To achieve these goals, a P-16 system stresses these factors: the use of research to guide decisions about when and how children learn; a clearly articulated set of high expectations; improvement of teaching quality; and the use of data to measure progress.
Typical P-16 structural goals include the following:
* Starting universal public education at age three
* Smoothing transitions from one level of education to the next
* Moving from a Carnegie-unit system to a competency-based system
* Creating more flexible learning opportunities for adolescent learners
* Moving the accepted end point of public education from grade 12 to grade 14
Achieving these goals means grappling with a host of complex issues, including standards, testing, teacher education, college admissions policies, governance, funding streams, and institutional turf issues, to name just a few. P-16 provides a framework for addressing these issues in a systematic way while keeping the focus on learners.
WHAT ARE P-16'S STRENGTHS AND CHALLENGES?
A successful P-16 system will exhibit a number of strengths. Among them are:
* Inclusiveness - everyone expected to meet rigorous learning standards
* Alignment - of standards, curricula, expectations, assessments
* Support - for all learners as they strive to meet learning standards
* Removal of artificial barriers - especially those surrounding the transition from high school to college (for example, high school exit requirements, college entrance requirements, college placement assessments)
* Reductions in level of re-mediation - high expectations, clear standards, and strong support services leading to better-prepared students able to meet postsecondary expectations upon entry
A P-16 system will have to overcome several challenges before it exhibits the strengths outlined above. These challenges include:
* Reliance on individual leaders: Early efforts are at risk of reverting to old ways when key leaders burn out or move on.
* Too little time: Already struggling with constant demands, educators have little time for "big picture" thinking or cross-level collaboration.
* Too much turf consciousness: Isolated boards, fractured funding processes, disconnected policy decisions all reinforce turf boundaries and the status quo.
* Lack of evidence: Most P-16 efforts are too new to yield solid research evidence of their impact on learning.
* Lack of a common language: New efforts require a new vocabulary; P-16 has yet to settle on a vocabulary.
WHO'S DOING P-16 AND WHAT RESULTS ARE THEY GETTING?
Twenty-five states have already passed some form of P-16 legislation. P-16 can be implemented as either a "mega-bill" introducing broad, sweeping changes or as a continuum of incremental changes. Incremental approaches build a P-16 system piece by piece. Over time, the pieces combine to create a comprehensive P-16 system that is wholly different from its predecessor.
While most states are using the incremental approach, some have chosen a more comprehensive strategy, addressing governance, finance, standards, assessments, admissions, and program changes at all levels. The most notable example of this approach is in Georgia, where former Governor Zell Miller created a P-16 initiative in 1995 that current Governor Roy Barnes renewed and expanded in 2000. Georgia leaders have seen the percentage of high school students taking a rigorous core curriculum climb from 76 percent to 91 percent, average SAT scores rise from 980 to 1030, and remediation levels drop by 50 percent.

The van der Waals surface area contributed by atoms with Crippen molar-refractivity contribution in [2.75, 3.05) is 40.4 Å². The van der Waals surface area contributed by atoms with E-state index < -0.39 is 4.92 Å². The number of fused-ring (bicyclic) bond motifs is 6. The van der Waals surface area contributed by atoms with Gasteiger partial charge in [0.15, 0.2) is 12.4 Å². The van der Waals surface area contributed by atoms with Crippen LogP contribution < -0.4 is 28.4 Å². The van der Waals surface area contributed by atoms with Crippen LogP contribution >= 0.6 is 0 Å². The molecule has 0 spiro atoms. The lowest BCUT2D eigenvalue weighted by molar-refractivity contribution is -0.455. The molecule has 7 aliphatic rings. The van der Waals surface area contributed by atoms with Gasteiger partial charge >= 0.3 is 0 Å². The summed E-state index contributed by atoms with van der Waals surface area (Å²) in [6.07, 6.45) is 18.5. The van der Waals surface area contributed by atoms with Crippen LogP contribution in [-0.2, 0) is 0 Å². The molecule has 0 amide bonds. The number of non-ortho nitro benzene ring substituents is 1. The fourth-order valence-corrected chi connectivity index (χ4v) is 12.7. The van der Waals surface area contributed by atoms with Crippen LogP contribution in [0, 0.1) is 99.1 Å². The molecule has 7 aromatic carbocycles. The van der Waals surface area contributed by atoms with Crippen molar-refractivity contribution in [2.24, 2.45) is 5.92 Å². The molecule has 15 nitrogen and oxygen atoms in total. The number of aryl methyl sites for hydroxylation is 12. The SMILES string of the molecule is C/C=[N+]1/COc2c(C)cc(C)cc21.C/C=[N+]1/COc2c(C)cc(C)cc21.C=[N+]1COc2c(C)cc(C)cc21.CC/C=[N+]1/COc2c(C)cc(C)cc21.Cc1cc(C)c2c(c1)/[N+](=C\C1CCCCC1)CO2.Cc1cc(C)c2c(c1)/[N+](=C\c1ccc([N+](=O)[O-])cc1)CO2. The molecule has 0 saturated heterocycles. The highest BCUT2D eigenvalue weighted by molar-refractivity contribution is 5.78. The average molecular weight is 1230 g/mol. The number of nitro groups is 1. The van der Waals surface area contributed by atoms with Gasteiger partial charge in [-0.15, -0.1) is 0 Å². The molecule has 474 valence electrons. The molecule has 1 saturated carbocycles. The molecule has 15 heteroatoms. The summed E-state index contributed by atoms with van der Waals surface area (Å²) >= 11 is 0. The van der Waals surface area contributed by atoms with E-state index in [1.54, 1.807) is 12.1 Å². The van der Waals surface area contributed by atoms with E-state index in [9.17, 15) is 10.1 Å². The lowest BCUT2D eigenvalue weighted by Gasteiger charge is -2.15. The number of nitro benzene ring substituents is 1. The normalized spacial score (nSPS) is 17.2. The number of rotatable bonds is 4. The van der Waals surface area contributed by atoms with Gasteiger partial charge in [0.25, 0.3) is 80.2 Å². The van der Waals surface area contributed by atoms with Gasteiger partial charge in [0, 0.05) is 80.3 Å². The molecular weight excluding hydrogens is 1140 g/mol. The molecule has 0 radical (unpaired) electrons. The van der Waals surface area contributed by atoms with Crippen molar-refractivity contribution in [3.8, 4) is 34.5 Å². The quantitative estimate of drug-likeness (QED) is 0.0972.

More recently, Louisiana has initiated an ambitious P-16 effort. Early returns indicate that an integrated system of education is leading to higher student achievement: the percent of Louisiana's second- and third-graders reading at or above grade level rose from 54 percent in 1998 to 72 percent in 2000, while the percentage of college freshmen taking remedial courses declined from 53 percent in 1992 to 39 percent in 2000 (Louisiana State Department of Education 2002).
P-16 efforts also occur in regional contexts. A leading example is the El Paso Collaborative for Academic Achievement, a decade-long cooperative effort involving the community, schools, community college, and university in El Paso, Texas. In 1992, El Paso had fifteen low-performing schools and no exemplary schools on the Texas Assessment of Academic Skills. By 2000, the picture had reversed: no low-performing schools and eighteen exemplary schools (Texas Education Agency 2002).
Much more evidence is needed concerning what works in a P-16 system. Further research is also needed on the impact of P-16 approaches on student achievement and appropriate forms of governance and finance. Policymakers will continue to debate issues such as when public education should begin and end, the merits of a competency-based system, and the skills and knowledge required of every educated citizen. P-16 provides a possible framework to address these issues in both the statehouse and the schoolhouse.